The Hyde Park Hunt is on

University puts on first ever Hyde Park scavenger hunt for first-year students.

By Sonia Schlesinger

The University of Chicago will host the first ever Hyde Park Hunt from October 5–10, allowing first-year students to familiarize themselves with local businesses by solving a series of clues related to stores, restaurants, and other establishments in Hyde Park.

The competition takes place starting October 5, with final judging on the 10th from 4:30–5:30 p.m. at the Chicago Innovation Exchange on 53rd Street. Afterwards, participants can take advantage of discounts at local restaurants as part of 53rd Street’s Second Saturday Dine Around event.

Second-year Gregory Sun developed the idea for the Hyde Park Hunt. He explains, “I got a lot of information about how to navigate the campus and downtown during O-Week last year…but I found that I still didn’t know how to get around Hyde Park, which is a shame, so I wanted to give people this opportunity to discover the neighborhood.”

The Hunt will be run through an app that Sun developed with the help of friends outside the University. The app provides participants with clues for items that can be found at certain businesses in Hyde Park and then prompts them to either take a creative picture or answer a trivia question about the clue’s location. Students form teams within their houses, which Sun hopes will encourage interaction between house members.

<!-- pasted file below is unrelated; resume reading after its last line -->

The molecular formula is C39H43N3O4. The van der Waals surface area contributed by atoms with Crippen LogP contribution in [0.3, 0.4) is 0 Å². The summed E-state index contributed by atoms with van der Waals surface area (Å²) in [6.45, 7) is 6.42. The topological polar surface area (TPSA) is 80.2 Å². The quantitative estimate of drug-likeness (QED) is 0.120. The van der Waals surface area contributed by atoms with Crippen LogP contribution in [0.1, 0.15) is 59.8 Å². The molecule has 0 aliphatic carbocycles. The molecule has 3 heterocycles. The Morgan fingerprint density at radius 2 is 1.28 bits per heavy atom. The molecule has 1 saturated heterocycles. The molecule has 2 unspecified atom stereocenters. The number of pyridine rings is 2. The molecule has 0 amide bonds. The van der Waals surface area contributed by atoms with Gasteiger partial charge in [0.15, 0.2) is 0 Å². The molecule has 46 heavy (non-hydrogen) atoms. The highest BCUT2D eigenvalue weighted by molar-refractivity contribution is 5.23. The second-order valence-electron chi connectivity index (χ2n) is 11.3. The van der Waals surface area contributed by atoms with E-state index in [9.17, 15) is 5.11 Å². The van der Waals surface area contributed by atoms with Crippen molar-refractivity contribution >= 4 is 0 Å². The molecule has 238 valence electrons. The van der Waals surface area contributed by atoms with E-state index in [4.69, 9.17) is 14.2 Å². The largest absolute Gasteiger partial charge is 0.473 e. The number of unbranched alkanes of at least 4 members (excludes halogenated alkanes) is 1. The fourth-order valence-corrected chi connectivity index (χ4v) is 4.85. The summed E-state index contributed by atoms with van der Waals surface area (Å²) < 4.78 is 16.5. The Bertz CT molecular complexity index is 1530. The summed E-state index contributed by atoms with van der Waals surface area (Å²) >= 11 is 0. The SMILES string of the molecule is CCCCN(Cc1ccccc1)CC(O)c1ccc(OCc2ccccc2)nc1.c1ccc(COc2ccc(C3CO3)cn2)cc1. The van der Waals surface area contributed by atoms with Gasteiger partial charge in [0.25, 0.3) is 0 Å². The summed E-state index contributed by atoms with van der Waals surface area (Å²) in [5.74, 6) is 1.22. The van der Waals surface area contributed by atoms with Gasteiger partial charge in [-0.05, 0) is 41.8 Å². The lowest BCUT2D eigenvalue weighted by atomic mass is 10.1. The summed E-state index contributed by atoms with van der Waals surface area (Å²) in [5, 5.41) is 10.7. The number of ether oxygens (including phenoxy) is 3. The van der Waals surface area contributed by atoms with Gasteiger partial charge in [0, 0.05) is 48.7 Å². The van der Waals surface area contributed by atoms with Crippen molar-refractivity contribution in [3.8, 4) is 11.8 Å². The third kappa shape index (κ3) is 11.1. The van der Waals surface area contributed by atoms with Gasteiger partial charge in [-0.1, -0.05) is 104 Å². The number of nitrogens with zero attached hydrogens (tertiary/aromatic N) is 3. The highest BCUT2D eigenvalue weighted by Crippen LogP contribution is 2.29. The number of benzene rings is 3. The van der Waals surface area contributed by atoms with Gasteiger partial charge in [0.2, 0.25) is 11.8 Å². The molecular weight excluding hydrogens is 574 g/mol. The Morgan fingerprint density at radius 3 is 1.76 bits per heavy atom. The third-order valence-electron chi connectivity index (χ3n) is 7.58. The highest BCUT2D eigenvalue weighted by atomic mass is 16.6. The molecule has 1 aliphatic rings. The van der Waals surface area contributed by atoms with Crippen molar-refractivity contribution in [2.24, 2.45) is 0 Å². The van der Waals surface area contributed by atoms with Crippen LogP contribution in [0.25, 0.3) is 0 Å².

Sun collaborated with Amy Williams, the marketing communications manager for commercial real estate operations at the University. Williams works with many Hyde Park businesses, mainly on 53rd Street. Businesses have contributed prizes in the form of gift certificates for all participants, and the first place team will win a prize basket. “A lot of the businesses are really excited because they love any opportunity to…reach out to the students,” Williams said.

Sun and Williams have been careful to keep the Hunt separate from the University’s better-known scavenger hunt, Scav, which takes place at the end of the school year. “We’ve tried to make it clear that they have nothing to do with each other,” Williams explained. “It’s a different animal, really just intended to be a fun thing for the students to get to know the neighborhood.”